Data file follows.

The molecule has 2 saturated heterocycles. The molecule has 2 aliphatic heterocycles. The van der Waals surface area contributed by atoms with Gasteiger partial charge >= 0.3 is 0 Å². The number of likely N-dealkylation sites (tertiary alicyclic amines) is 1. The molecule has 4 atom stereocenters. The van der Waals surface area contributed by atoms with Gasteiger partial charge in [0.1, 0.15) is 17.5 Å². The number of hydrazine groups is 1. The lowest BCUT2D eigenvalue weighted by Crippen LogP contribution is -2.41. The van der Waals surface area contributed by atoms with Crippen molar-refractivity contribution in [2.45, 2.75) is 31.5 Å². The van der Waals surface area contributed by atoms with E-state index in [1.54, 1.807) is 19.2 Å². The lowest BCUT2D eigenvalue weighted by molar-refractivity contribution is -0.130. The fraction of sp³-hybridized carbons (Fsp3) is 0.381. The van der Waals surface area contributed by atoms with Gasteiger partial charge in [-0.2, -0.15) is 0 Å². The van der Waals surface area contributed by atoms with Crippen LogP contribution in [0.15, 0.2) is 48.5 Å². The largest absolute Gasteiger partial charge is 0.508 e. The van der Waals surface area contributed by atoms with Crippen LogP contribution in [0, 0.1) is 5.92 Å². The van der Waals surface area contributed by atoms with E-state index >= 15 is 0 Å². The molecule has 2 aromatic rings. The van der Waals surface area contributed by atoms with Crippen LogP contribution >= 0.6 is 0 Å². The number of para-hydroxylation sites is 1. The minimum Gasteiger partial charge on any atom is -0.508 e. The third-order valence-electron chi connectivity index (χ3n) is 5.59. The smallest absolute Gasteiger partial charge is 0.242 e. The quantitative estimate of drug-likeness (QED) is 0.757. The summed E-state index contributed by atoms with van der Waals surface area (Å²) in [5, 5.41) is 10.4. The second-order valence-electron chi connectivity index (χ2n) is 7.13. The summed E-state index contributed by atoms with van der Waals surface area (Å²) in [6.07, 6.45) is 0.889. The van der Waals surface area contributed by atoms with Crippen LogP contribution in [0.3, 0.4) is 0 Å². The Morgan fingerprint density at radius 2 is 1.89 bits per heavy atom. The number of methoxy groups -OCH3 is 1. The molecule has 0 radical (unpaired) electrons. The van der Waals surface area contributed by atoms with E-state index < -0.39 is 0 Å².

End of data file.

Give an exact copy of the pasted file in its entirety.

The molecule has 2 saturated heterocycles. The molecule has 2 aliphatic heterocycles. The van der Waals surface area contributed by atoms with Gasteiger partial charge >= 0.3 is 0 Å². The number of likely N-dealkylation sites (tertiary alicyclic amines) is 1. The molecule has 4 atom stereocenters. The van der Waals surface area contributed by atoms with Gasteiger partial charge in [0.1, 0.15) is 17.5 Å². The number of hydrazine groups is 1. The lowest BCUT2D eigenvalue weighted by Crippen LogP contribution is -2.41. The van der Waals surface area contributed by atoms with Crippen molar-refractivity contribution in [2.45, 2.75) is 31.5 Å². The van der Waals surface area contributed by atoms with E-state index in [1.54, 1.807) is 19.2 Å². The lowest BCUT2D eigenvalue weighted by molar-refractivity contribution is -0.130. The fraction of sp³-hybridized carbons (Fsp3) is 0.381. The van der Waals surface area contributed by atoms with Gasteiger partial charge in [-0.2, -0.15) is 0 Å². The van der Waals surface area contributed by atoms with Crippen LogP contribution in [0.15, 0.2) is 48.5 Å². The largest absolute Gasteiger partial charge is 0.508 e. The van der Waals surface area contributed by atoms with Crippen LogP contribution in [0, 0.1) is 5.92 Å². The van der Waals surface area contributed by atoms with E-state index >= 15 is 0 Å². The molecule has 2 aromatic rings. The van der Waals surface area contributed by atoms with Crippen LogP contribution >= 0.6 is 0 Å². The number of para-hydroxylation sites is 1. The minimum Gasteiger partial charge on any atom is -0.508 e. The third-order valence-electron chi connectivity index (χ3n) is 5.59. The smallest absolute Gasteiger partial charge is 0.242 e. The quantitative estimate of drug-likeness (QED) is 0.757. The summed E-state index contributed by atoms with van der Waals surface area (Å²) in [5, 5.41) is 10.4. The second-order valence-electron chi connectivity index (χ2n) is 7.13. The summed E-state index contributed by atoms with van der Waals surface area (Å²) in [6.07, 6.45) is 0.889. The van der Waals surface area contributed by atoms with Crippen LogP contribution in [0.3, 0.4) is 0 Å². The Morgan fingerprint density at radius 2 is 1.89 bits per heavy atom. The number of methoxy groups -OCH3 is 1. The molecule has 0 radical (unpaired) electrons. The van der Waals surface area contributed by atoms with E-state index < -0.39 is 0 Å².